DOE Plans to Remove 225,000 Cubic Yards of Soil Below Proposed CMRR Nuclear Facility
March 5, 2010
The Department of Energy (DOE) revealed at the semi-annual public meeting for the Chemistry and Metallurgy Research Replacement (CMRR) Project on March 3rd that it plans to remove 225,000 cubic yards of soil from the location of the proposed Nuclear Facility. There are two phases to the CMRR Project. The first is an already constructed Radiological Laboratory, Utility and Office Building. The second is the proposed Nuclear Facility with the capacity to manufacture 125 plutonium triggers for nuclear weapons per year. Together the buildings are estimated to be 600,000 square feet.
The excavation would be approximately 350 feet wide by 350 feet long and 50 feet deep. DOE representatives stated that they would refill the excavated area with "lean" concrete, which does not contain any stones or aggregate.
Since it began in earnest in 2002, seismic questions have plagued the Project planning. Most recently, Congress required the Defense Nuclear Facilities Safety Board to review the design and certify that it would meet seismic requirements. Last August, the Board completed the certification process.
In its proposed Fiscal Year 2011 budget, the Obama Administration asked for $225 million for the CMRR Project. About $170 million would be used for design so that the Nuclear Facility could withstand an earthquake.
It is important to remember that in 2003, the estimated cost for the entire Project was $600 million. Now the estimate is $4.5 billion - a seven-fold increase. The estimated cost includes a contingency fund, or as DOE officials named it, "an amount of fidelity," that contains over $780 million for possible increased construction costs.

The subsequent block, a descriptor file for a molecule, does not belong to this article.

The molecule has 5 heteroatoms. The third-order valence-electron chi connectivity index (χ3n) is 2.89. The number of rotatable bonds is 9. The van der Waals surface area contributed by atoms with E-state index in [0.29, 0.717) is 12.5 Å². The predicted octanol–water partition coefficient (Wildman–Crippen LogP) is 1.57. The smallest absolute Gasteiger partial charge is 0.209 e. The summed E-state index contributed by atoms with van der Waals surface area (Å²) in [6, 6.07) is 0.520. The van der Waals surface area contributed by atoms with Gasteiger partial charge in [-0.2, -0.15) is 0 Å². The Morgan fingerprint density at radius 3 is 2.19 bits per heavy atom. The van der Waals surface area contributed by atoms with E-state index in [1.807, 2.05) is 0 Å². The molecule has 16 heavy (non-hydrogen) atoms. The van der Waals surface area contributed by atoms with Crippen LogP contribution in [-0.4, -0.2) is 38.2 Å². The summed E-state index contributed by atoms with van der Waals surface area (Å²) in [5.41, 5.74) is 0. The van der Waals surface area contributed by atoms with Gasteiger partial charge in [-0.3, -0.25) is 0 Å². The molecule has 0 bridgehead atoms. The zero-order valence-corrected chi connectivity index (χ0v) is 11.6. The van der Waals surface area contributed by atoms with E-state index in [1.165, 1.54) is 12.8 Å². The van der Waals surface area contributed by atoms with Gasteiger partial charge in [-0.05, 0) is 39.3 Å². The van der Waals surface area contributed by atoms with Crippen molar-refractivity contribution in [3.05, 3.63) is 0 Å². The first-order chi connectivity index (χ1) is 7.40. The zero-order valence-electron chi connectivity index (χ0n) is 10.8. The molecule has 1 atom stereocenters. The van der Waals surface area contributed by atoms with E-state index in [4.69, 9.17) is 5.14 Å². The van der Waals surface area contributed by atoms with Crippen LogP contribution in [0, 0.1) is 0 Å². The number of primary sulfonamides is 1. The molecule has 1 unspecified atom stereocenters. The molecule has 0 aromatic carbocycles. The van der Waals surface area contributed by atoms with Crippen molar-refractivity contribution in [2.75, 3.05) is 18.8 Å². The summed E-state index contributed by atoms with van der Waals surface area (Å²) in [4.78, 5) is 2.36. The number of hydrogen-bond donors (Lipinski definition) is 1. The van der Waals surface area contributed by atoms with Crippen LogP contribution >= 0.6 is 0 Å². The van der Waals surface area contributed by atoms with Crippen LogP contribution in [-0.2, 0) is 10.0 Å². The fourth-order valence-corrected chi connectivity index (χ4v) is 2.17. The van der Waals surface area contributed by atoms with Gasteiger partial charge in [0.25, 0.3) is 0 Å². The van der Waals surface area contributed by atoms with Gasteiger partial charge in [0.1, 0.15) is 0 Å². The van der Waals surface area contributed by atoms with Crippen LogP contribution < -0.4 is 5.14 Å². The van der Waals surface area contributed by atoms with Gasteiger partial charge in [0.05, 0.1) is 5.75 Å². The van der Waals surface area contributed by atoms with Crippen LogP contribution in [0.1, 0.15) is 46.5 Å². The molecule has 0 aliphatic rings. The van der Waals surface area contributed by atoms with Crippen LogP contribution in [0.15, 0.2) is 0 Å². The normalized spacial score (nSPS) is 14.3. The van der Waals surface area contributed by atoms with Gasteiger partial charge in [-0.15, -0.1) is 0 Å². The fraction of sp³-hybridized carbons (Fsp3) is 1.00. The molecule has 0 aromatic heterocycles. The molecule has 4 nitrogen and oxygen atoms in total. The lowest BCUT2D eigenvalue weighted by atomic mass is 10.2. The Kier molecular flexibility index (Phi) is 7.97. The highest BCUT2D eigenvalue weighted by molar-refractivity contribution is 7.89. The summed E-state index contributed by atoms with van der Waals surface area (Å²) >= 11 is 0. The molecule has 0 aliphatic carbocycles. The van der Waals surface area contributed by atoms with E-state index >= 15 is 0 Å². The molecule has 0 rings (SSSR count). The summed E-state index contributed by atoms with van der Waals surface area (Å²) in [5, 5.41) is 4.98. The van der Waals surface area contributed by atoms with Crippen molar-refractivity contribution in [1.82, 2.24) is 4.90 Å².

At the meeting Wednesday, Jay Coghlan, of Nuclear Watch New Mexico, asked about recent statements in the local press by Don Winchell, the DOE manager at LANL, that the CMRR Nuclear Facility is needed for non-proliferation programs. Coghlan questioned those statements. He noted that the only so-called nonproliferation program that is likely to handle sizable quantities of plutonium is designing plutonium fuel rods for commercial nuclear power plants. Coghlan contended that because it would introduce bomb-making plutonium to commercial markets, the program actually encourages proliferation.
This was the ninth in a series of meetings, which are the result of a 2005 settlement agreement between the Interested Parties, a network of non-governmental organizations, including CCNS, the New Mexico Environment Department, DOE and LANL about a state air emissions permit for the CMRR.
Catholic Sisters Joan Brown and Marlene Perrotte submitted written comments, in which they said, "We as a civilization are past the nuclear weapons paradigm as warfare. ... We are sabotaging our children's future by polluting our water, air and soil with toxins that last for thousands of years."
To learn more about the semi-annual meetings and transcripts, please visit: www.lanl.gov/orgs/cmrr/publicmeetings/index.shtml